Tristan and Isolde Meet at Villa Wesendonck 

SwitzerlandSwitzerland Wagner: Tristan and Isolde Soloists, Chorus of the Zurich Opera, Philharmonia Zurich, conductor: John Fiore, Zurich Opera, Zurich. 25.1.15. (JR)

Tristan: Copyright Suzanne Schwiertz
Tristan: Copyright Suzanne Schwiertz


Tristan:,Nina Stemme
Brangäne:,Michelle Breedt
Tristan:,Stephen Gould
King Marke:, Matti Salminen
Kurwenal:,John Lundgren
Melot:,Cheyne Davidson
Shepherd:,Spencer Lang
Steersman:,Mauro Peter


Director:,Claus Guth
Assistant Director:,Aglaja Nicolet
Sets and costumes:,Christian Schmidt
Lighting:,Jürgen Hoffmann
Chorus:,Ernst Raffelsberger
Choreography:,Volker Michl
Dramaturgy:, Ronny Dietrich

This performance was the first of a number of revivals of a production first seen here in 2008 and Nina Stemme as Isolde and Michelle Breedt as Brangäne repeat their roles. The newcomer (at least, in Zurich) is Stephen Gould.

 Tristan and Isolde is closely connected with Zurich, more particularly due to his extremely close relationship with his muse for this work, Mathilde von Wesendonck, the wife of his patron.  Wagner was invited to live in a small house (his “asylum on the green hill”) in the grounds of the villa Wesendonck (both are still there and worth visiting if your travels should bring you to Zurich).  Claus Guth’s interesting production draws on this extra-marital attraction and turns it into the fatal attraction between Tristan and Isolde. The main protagonists are shown in rooms which might have existed at that time in the Villa Wesendonck (which is as it happens within sight of Zurich’s opera house, although on the other side of the lake).  The rooms are shown as rather bare and the cracks in the wallpaper bring to mind a British cheap conference hotel rather than the stately villa of a Swiss industrialist. There are no ships (except for some graffiti on the castle on the Breton coast in Act III), no sailors, but that does not harm the production. As the stage revolves, we move from bedroom to winter garden or hothouse, to the dining room (where Tristan sweeps away the remains of dinner and candelabra to make love to Isolde on the table), to the reception room where the burghers of (possibly) Zurich are entertaining the King with a cocktail party and where Tristan and Isolde exchange glances. The production lacks fire when passion is called for; Stemme and Gould, physically and by virtue of their age, make a very plausible couple of lovers, even if not so young, but Guth contrives to have them kiss once but then the passion wanes. Their love duet is sung with them on the dining table at an angle of some 45 degrees which looks most uncomfortable; full credit to them for being able to fill their lungs in such an awkward position.  The long tortuous beginning of Act III while we watch a delirious Tristan waiting interminably for Isolde’s arrival was alleviated only somewhat by a series of flashbacks using the revolving stage.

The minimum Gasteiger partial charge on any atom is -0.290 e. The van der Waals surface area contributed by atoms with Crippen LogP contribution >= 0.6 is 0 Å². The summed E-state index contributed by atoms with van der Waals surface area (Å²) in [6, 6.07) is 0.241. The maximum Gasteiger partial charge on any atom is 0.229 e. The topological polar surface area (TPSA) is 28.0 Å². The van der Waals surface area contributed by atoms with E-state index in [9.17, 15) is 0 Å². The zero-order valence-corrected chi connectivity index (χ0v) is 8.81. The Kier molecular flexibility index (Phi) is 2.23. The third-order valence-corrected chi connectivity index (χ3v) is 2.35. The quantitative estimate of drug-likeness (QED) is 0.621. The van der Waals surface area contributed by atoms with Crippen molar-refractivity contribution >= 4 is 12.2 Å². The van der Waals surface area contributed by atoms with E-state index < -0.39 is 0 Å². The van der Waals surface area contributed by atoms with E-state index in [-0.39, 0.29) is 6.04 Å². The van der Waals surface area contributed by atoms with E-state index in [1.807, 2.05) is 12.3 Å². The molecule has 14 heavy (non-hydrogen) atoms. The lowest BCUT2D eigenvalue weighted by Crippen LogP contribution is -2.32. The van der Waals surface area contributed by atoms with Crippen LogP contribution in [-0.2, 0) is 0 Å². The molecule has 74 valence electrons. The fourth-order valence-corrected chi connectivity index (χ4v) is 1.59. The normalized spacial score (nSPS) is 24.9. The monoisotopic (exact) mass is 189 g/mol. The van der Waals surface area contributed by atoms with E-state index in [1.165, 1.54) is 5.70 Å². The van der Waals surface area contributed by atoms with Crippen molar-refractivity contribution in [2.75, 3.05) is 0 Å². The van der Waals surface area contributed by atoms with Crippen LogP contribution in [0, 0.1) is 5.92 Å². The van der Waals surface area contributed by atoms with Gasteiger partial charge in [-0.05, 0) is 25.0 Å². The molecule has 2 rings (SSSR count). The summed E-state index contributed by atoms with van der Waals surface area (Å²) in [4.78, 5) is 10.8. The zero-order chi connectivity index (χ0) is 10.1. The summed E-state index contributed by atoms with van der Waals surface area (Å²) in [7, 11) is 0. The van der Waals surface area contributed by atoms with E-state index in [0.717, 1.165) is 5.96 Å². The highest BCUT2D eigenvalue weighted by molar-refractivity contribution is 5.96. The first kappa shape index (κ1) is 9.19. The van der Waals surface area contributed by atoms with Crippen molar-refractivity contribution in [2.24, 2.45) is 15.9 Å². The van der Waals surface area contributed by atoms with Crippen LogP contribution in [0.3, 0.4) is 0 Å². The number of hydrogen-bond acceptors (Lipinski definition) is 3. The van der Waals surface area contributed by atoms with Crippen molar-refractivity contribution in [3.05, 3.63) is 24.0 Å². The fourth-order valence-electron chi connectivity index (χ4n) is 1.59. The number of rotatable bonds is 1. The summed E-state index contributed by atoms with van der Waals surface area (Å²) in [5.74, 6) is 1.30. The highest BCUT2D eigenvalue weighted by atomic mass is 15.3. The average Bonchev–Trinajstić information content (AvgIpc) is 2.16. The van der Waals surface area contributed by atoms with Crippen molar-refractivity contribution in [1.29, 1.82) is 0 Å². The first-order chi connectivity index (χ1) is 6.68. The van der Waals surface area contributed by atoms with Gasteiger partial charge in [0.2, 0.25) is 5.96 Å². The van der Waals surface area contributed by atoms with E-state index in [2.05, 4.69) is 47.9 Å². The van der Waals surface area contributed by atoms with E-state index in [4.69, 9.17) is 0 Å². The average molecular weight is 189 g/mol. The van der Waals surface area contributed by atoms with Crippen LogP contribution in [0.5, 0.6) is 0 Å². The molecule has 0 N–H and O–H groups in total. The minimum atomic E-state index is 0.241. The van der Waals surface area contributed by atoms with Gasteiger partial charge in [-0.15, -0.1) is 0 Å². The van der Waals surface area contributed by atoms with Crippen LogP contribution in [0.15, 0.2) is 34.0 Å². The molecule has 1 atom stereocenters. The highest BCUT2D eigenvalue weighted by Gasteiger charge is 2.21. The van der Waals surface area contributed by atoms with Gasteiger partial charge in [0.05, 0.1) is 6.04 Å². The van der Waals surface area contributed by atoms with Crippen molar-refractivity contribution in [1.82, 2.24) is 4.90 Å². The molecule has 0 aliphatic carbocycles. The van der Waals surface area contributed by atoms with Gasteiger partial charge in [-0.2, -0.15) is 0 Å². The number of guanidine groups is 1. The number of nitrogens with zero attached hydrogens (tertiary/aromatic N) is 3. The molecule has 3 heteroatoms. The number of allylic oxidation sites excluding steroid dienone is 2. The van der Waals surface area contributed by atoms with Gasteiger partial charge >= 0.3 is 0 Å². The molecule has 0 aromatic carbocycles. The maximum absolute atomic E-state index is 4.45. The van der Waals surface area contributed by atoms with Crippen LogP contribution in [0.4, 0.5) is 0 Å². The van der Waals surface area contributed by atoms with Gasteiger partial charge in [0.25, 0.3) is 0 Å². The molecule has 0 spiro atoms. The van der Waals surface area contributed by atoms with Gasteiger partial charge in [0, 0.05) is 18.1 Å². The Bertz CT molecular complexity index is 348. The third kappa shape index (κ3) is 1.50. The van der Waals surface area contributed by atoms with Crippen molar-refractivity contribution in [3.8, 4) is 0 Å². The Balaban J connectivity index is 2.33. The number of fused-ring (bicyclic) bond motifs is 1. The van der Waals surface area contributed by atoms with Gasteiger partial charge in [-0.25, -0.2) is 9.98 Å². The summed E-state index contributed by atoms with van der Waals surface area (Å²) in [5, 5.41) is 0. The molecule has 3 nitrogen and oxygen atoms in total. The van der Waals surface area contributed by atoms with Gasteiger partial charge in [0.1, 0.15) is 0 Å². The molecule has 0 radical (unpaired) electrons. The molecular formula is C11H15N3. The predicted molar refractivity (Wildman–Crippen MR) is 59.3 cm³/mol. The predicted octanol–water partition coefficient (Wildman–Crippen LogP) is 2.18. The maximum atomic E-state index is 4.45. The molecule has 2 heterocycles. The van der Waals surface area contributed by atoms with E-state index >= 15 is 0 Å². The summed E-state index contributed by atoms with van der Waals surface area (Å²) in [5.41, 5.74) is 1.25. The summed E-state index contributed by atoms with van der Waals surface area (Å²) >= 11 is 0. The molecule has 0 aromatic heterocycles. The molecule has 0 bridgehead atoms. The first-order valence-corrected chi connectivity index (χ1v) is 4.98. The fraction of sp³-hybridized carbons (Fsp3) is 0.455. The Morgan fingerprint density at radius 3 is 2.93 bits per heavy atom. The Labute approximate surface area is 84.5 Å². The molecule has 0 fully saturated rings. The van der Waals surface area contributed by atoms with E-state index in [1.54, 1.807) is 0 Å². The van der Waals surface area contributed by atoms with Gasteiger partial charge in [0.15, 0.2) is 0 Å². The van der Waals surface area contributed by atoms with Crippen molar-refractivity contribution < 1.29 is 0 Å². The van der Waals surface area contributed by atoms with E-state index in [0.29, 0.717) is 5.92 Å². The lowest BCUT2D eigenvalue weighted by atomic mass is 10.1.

The costumes belonged to Wagner’s period in Zurich, mid 19th century; interestingly in Act I Isolde and Brangäne wore matching dressing gowns – was Brangäne supposed to be Isolde’s alter ego? That suspicion was confirmed later when Isolde mouthed the words of Brangäne’s watchman’s song at the end of Act II until Brangäne came into view – a nice touch.

The glory of the evening was undoubtedly Swedish soprano Nina Stemme, a perfect Isolde, steely and tireless of voice, sure of intonation and diction and convincing with her acting skills (even when she accidentally rolled off the bed onto the floor). I cannot imagine nor have I heard a better Isolde; she is of course fresh from Covent Garden in the same role, also with American Heldentenor Stephen Gould by her side. Her top notes were spot on and she garnered by far the greatest share of the bravi.  Her Liebestod was a real tearjerker: but I pondered why King Marke should stretch out his hand to Brangäne just before the very end, Brangäne reciprocating – Isolde’s alter ego again, I assumed, or perhaps just a happy end for King Marke with a new potential conquest. Gould was very sturdy, his strong voice almost over-filled the small Zurich opera house – occasionally volume was at the expense of intonation. He is very much in the physical and vocal mould of Jon Vickers, perhaps not quite so gruff.

Michelle Breedt impressed as Brangäne, as did John Lundgren’s strangely almost comic Kurwenal. Matti Salminen, at nearly 70, must be reaching the end of his long career but he showed us what a superb veteran Wagnerian he is even if the voice is no longer as rich as it once was and his breath not as full. Cheyne Davidson sang a firmly-toned Melot; all the other minor parts were well taken, particularly Mauro Peter as the voice of the helmsman.

Originally Jiri Belohlavek was down to conduct these performances but his replacement, not at short notice, was the American conductor John Fiore. The orchestra played well for him, balance with the singers was exemplary, dynamics controlled; his sensitive accompaniment contributed greatly to the success of the evening. The offstage hunting horns were a glory, as was the shepherd’s cor anglais from high above the auditorium; only the offstage trumpet giving the warning call had a more unfortunate start to his evening.

John Rhodes

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